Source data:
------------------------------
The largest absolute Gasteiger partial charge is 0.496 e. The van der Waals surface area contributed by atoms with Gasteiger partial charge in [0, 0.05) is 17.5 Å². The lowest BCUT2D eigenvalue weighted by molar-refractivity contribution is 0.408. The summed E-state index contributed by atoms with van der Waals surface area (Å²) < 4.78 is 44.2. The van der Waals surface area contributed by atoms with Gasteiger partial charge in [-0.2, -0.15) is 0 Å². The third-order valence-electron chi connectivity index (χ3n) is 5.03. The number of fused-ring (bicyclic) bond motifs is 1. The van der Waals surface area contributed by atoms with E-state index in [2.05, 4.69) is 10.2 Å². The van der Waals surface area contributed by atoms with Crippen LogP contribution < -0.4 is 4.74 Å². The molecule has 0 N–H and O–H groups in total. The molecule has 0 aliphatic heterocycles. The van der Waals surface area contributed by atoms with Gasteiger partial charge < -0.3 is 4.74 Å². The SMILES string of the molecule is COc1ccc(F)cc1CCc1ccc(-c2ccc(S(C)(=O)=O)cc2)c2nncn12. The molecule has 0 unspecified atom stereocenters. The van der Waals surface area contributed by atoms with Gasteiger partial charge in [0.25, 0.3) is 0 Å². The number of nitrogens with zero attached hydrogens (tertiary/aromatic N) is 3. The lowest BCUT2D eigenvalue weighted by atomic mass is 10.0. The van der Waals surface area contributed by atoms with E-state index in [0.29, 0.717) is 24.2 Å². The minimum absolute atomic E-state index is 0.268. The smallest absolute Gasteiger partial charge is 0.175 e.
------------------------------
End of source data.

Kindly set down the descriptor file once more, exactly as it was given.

The largest absolute Gasteiger partial charge is 0.496 e. The van der Waals surface area contributed by atoms with Gasteiger partial charge in [0, 0.05) is 17.5 Å². The lowest BCUT2D eigenvalue weighted by molar-refractivity contribution is 0.408. The summed E-state index contributed by atoms with van der Waals surface area (Å²) < 4.78 is 44.2. The van der Waals surface area contributed by atoms with Gasteiger partial charge in [-0.2, -0.15) is 0 Å². The third-order valence-electron chi connectivity index (χ3n) is 5.03. The number of fused-ring (bicyclic) bond motifs is 1. The van der Waals surface area contributed by atoms with E-state index in [2.05, 4.69) is 10.2 Å². The van der Waals surface area contributed by atoms with Crippen LogP contribution < -0.4 is 4.74 Å². The molecule has 0 N–H and O–H groups in total. The molecule has 0 aliphatic heterocycles. The van der Waals surface area contributed by atoms with Gasteiger partial charge < -0.3 is 4.74 Å². The SMILES string of the molecule is COc1ccc(F)cc1CCc1ccc(-c2ccc(S(C)(=O)=O)cc2)c2nncn12. The molecule has 0 unspecified atom stereocenters. The van der Waals surface area contributed by atoms with Gasteiger partial charge in [0.25, 0.3) is 0 Å². The number of nitrogens with zero attached hydrogens (tertiary/aromatic N) is 3. The lowest BCUT2D eigenvalue weighted by atomic mass is 10.0. The van der Waals surface area contributed by atoms with E-state index in [0.29, 0.717) is 24.2 Å². The minimum absolute atomic E-state index is 0.268. The smallest absolute Gasteiger partial charge is 0.175 e.